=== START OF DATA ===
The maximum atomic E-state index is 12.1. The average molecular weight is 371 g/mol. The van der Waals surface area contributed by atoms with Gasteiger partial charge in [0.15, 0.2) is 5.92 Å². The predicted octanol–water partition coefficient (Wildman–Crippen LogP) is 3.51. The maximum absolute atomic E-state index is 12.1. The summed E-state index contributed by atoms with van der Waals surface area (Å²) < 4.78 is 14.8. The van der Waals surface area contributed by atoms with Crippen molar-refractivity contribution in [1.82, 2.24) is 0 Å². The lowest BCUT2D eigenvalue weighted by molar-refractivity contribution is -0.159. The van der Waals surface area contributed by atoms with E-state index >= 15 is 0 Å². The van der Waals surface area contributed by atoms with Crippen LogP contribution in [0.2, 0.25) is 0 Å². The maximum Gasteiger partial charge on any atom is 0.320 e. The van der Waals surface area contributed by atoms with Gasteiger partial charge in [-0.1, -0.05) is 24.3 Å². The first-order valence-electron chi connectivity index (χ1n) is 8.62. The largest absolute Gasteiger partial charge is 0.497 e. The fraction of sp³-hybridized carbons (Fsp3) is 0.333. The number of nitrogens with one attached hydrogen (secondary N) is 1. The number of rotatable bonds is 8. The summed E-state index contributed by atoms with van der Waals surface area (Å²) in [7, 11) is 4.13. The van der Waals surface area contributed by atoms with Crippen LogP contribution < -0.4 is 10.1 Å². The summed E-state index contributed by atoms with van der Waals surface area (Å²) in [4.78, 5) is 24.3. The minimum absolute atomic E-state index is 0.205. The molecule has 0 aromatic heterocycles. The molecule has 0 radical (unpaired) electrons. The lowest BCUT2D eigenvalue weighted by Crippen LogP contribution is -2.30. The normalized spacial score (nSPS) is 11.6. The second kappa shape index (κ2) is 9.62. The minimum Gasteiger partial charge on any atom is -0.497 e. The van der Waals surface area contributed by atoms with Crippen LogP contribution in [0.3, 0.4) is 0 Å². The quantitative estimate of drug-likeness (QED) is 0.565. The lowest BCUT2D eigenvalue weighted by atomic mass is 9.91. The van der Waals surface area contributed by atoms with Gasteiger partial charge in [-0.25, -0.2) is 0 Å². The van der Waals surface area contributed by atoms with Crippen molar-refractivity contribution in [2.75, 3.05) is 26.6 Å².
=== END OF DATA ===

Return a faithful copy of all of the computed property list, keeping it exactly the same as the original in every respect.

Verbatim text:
The maximum atomic E-state index is 12.1. The average molecular weight is 371 g/mol. The van der Waals surface area contributed by atoms with Gasteiger partial charge in [0.15, 0.2) is 5.92 Å². The predicted octanol–water partition coefficient (Wildman–Crippen LogP) is 3.51. The maximum absolute atomic E-state index is 12.1. The summed E-state index contributed by atoms with van der Waals surface area (Å²) < 4.78 is 14.8. The van der Waals surface area contributed by atoms with Crippen molar-refractivity contribution in [1.82, 2.24) is 0 Å². The lowest BCUT2D eigenvalue weighted by molar-refractivity contribution is -0.159. The van der Waals surface area contributed by atoms with E-state index >= 15 is 0 Å². The van der Waals surface area contributed by atoms with Crippen LogP contribution in [0.2, 0.25) is 0 Å². The maximum Gasteiger partial charge on any atom is 0.320 e. The van der Waals surface area contributed by atoms with Gasteiger partial charge in [-0.1, -0.05) is 24.3 Å². The first-order valence-electron chi connectivity index (χ1n) is 8.62. The largest absolute Gasteiger partial charge is 0.497 e. The fraction of sp³-hybridized carbons (Fsp3) is 0.333. The number of nitrogens with one attached hydrogen (secondary N) is 1. The number of rotatable bonds is 8. The summed E-state index contributed by atoms with van der Waals surface area (Å²) in [7, 11) is 4.13. The van der Waals surface area contributed by atoms with Crippen LogP contribution < -0.4 is 10.1 Å². The summed E-state index contributed by atoms with van der Waals surface area (Å²) in [4.78, 5) is 24.3. The minimum absolute atomic E-state index is 0.205. The molecule has 0 aromatic heterocycles. The molecule has 0 radical (unpaired) electrons. The lowest BCUT2D eigenvalue weighted by Crippen LogP contribution is -2.30. The normalized spacial score (nSPS) is 11.6. The second kappa shape index (κ2) is 9.62. The minimum Gasteiger partial charge on any atom is -0.497 e. The van der Waals surface area contributed by atoms with Crippen LogP contribution in [0.3, 0.4) is 0 Å². The quantitative estimate of drug-likeness (QED) is 0.565. The lowest BCUT2D eigenvalue weighted by atomic mass is 9.91. The van der Waals surface area contributed by atoms with Gasteiger partial charge in [-0.25, -0.2) is 0 Å². The van der Waals surface area contributed by atoms with Crippen molar-refractivity contribution in [2.75, 3.05) is 26.6 Å².